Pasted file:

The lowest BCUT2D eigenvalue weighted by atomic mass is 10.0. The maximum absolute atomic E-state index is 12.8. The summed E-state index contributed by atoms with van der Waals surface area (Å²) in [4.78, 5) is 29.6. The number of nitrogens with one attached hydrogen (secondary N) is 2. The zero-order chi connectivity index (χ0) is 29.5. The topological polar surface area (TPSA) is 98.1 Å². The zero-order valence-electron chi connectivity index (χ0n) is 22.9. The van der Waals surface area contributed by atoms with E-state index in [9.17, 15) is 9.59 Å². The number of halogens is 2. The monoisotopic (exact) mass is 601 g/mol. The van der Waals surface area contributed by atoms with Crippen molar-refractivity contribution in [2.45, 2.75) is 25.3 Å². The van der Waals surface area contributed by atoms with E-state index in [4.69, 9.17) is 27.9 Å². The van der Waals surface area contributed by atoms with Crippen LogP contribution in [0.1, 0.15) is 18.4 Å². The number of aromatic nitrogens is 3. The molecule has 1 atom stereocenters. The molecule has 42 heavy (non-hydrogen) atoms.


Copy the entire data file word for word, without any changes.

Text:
The lowest BCUT2D eigenvalue weighted by atomic mass is 10.0. The maximum absolute atomic E-state index is 12.8. The summed E-state index contributed by atoms with van der Waals surface area (Å²) in [4.78, 5) is 29.6. The number of nitrogens with one attached hydrogen (secondary N) is 2. The zero-order chi connectivity index (χ0) is 29.5. The topological polar surface area (TPSA) is 98.1 Å². The zero-order valence-electron chi connectivity index (χ0n) is 22.9. The van der Waals surface area contributed by atoms with E-state index in [9.17, 15) is 9.59 Å². The number of halogens is 2. The monoisotopic (exact) mass is 601 g/mol. The van der Waals surface area contributed by atoms with Crippen molar-refractivity contribution in [2.45, 2.75) is 25.3 Å². The van der Waals surface area contributed by atoms with E-state index in [4.69, 9.17) is 27.9 Å². The van der Waals surface area contributed by atoms with Crippen LogP contribution in [0.1, 0.15) is 18.4 Å². The number of aromatic nitrogens is 3. The molecule has 1 atom stereocenters. The molecule has 42 heavy (non-hydrogen) atoms.